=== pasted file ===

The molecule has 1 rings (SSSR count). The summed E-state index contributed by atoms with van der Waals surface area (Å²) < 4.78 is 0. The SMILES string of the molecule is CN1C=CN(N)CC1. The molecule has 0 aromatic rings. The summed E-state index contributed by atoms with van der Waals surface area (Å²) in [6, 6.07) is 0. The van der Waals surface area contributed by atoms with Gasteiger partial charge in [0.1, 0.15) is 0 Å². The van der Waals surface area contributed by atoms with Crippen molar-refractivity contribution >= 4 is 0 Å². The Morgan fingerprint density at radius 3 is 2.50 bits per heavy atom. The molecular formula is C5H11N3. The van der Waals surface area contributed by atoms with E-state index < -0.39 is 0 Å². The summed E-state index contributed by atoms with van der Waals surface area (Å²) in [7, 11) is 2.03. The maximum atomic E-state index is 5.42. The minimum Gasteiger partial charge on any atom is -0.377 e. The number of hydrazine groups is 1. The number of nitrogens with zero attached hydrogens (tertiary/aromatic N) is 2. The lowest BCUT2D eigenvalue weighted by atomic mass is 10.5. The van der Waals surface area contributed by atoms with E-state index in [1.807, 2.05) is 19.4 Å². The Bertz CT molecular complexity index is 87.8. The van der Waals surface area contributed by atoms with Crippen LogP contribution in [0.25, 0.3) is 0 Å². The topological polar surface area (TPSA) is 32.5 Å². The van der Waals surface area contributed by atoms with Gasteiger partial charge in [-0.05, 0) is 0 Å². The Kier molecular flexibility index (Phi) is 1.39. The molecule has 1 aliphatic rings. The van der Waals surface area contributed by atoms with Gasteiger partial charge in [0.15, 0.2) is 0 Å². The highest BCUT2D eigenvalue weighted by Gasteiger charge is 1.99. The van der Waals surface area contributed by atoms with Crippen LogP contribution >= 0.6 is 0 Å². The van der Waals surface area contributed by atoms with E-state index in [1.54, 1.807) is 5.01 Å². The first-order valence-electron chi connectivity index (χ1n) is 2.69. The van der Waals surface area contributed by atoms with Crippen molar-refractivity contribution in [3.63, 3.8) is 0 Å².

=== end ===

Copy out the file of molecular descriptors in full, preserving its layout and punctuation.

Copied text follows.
The molecule has 1 rings (SSSR count). The summed E-state index contributed by atoms with van der Waals surface area (Å²) < 4.78 is 0. The SMILES string of the molecule is CN1C=CN(N)CC1. The molecule has 0 aromatic rings. The summed E-state index contributed by atoms with van der Waals surface area (Å²) in [6, 6.07) is 0. The van der Waals surface area contributed by atoms with Gasteiger partial charge in [0.1, 0.15) is 0 Å². The van der Waals surface area contributed by atoms with Crippen molar-refractivity contribution >= 4 is 0 Å². The Morgan fingerprint density at radius 3 is 2.50 bits per heavy atom. The molecular formula is C5H11N3. The van der Waals surface area contributed by atoms with E-state index < -0.39 is 0 Å². The summed E-state index contributed by atoms with van der Waals surface area (Å²) in [7, 11) is 2.03. The maximum atomic E-state index is 5.42. The minimum Gasteiger partial charge on any atom is -0.377 e. The number of hydrazine groups is 1. The number of nitrogens with zero attached hydrogens (tertiary/aromatic N) is 2. The lowest BCUT2D eigenvalue weighted by atomic mass is 10.5. The van der Waals surface area contributed by atoms with E-state index in [1.807, 2.05) is 19.4 Å². The Bertz CT molecular complexity index is 87.8. The van der Waals surface area contributed by atoms with Crippen LogP contribution in [0.25, 0.3) is 0 Å². The topological polar surface area (TPSA) is 32.5 Å². The van der Waals surface area contributed by atoms with Gasteiger partial charge in [-0.05, 0) is 0 Å². The Kier molecular flexibility index (Phi) is 1.39. The molecule has 1 aliphatic rings. The van der Waals surface area contributed by atoms with Gasteiger partial charge in [0.15, 0.2) is 0 Å². The highest BCUT2D eigenvalue weighted by Gasteiger charge is 1.99. The van der Waals surface area contributed by atoms with Crippen LogP contribution >= 0.6 is 0 Å². The van der Waals surface area contributed by atoms with E-state index in [1.54, 1.807) is 5.01 Å². The first-order valence-electron chi connectivity index (χ1n) is 2.69. The van der Waals surface area contributed by atoms with Crippen molar-refractivity contribution in [3.63, 3.8) is 0 Å².